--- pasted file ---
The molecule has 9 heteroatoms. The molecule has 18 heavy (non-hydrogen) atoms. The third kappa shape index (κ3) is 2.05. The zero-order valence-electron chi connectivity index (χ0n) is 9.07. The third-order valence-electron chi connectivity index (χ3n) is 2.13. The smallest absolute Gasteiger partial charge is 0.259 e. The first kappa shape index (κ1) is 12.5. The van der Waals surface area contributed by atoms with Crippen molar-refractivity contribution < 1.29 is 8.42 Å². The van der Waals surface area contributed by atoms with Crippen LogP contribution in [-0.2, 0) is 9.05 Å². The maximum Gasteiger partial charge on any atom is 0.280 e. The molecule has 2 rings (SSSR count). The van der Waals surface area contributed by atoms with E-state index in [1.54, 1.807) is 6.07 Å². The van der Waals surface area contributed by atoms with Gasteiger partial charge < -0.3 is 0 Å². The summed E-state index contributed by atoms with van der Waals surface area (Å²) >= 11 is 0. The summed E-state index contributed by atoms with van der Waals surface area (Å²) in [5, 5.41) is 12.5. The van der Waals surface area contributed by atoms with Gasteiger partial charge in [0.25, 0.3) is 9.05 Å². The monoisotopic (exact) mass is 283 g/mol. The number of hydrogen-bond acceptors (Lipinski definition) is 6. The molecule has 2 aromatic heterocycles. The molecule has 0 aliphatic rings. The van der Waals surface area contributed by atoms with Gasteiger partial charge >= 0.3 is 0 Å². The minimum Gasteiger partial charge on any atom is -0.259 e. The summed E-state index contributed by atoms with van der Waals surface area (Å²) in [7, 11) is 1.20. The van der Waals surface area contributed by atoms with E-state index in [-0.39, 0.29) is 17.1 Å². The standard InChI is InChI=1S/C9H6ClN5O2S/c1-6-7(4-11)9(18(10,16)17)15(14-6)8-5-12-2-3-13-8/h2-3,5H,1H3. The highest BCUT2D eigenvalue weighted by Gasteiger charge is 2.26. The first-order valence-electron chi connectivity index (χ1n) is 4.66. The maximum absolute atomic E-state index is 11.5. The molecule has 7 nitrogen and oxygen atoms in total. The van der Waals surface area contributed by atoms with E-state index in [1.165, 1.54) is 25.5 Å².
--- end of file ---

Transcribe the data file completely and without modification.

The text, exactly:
The molecule has 9 heteroatoms. The molecule has 18 heavy (non-hydrogen) atoms. The third kappa shape index (κ3) is 2.05. The zero-order valence-electron chi connectivity index (χ0n) is 9.07. The third-order valence-electron chi connectivity index (χ3n) is 2.13. The smallest absolute Gasteiger partial charge is 0.259 e. The first kappa shape index (κ1) is 12.5. The van der Waals surface area contributed by atoms with Crippen molar-refractivity contribution < 1.29 is 8.42 Å². The van der Waals surface area contributed by atoms with Crippen LogP contribution in [-0.2, 0) is 9.05 Å². The maximum Gasteiger partial charge on any atom is 0.280 e. The molecule has 2 rings (SSSR count). The van der Waals surface area contributed by atoms with E-state index in [1.54, 1.807) is 6.07 Å². The van der Waals surface area contributed by atoms with Gasteiger partial charge < -0.3 is 0 Å². The summed E-state index contributed by atoms with van der Waals surface area (Å²) >= 11 is 0. The summed E-state index contributed by atoms with van der Waals surface area (Å²) in [5, 5.41) is 12.5. The van der Waals surface area contributed by atoms with Gasteiger partial charge in [0.25, 0.3) is 9.05 Å². The monoisotopic (exact) mass is 283 g/mol. The number of hydrogen-bond acceptors (Lipinski definition) is 6. The molecule has 2 aromatic heterocycles. The molecule has 0 aliphatic rings. The van der Waals surface area contributed by atoms with Gasteiger partial charge >= 0.3 is 0 Å². The minimum Gasteiger partial charge on any atom is -0.259 e. The summed E-state index contributed by atoms with van der Waals surface area (Å²) in [7, 11) is 1.20. The van der Waals surface area contributed by atoms with E-state index in [-0.39, 0.29) is 17.1 Å². The standard InChI is InChI=1S/C9H6ClN5O2S/c1-6-7(4-11)9(18(10,16)17)15(14-6)8-5-12-2-3-13-8/h2-3,5H,1H3. The highest BCUT2D eigenvalue weighted by Gasteiger charge is 2.26. The first-order valence-electron chi connectivity index (χ1n) is 4.66. The maximum absolute atomic E-state index is 11.5. The molecule has 7 nitrogen and oxygen atoms in total. The van der Waals surface area contributed by atoms with E-state index in [1.165, 1.54) is 25.5 Å².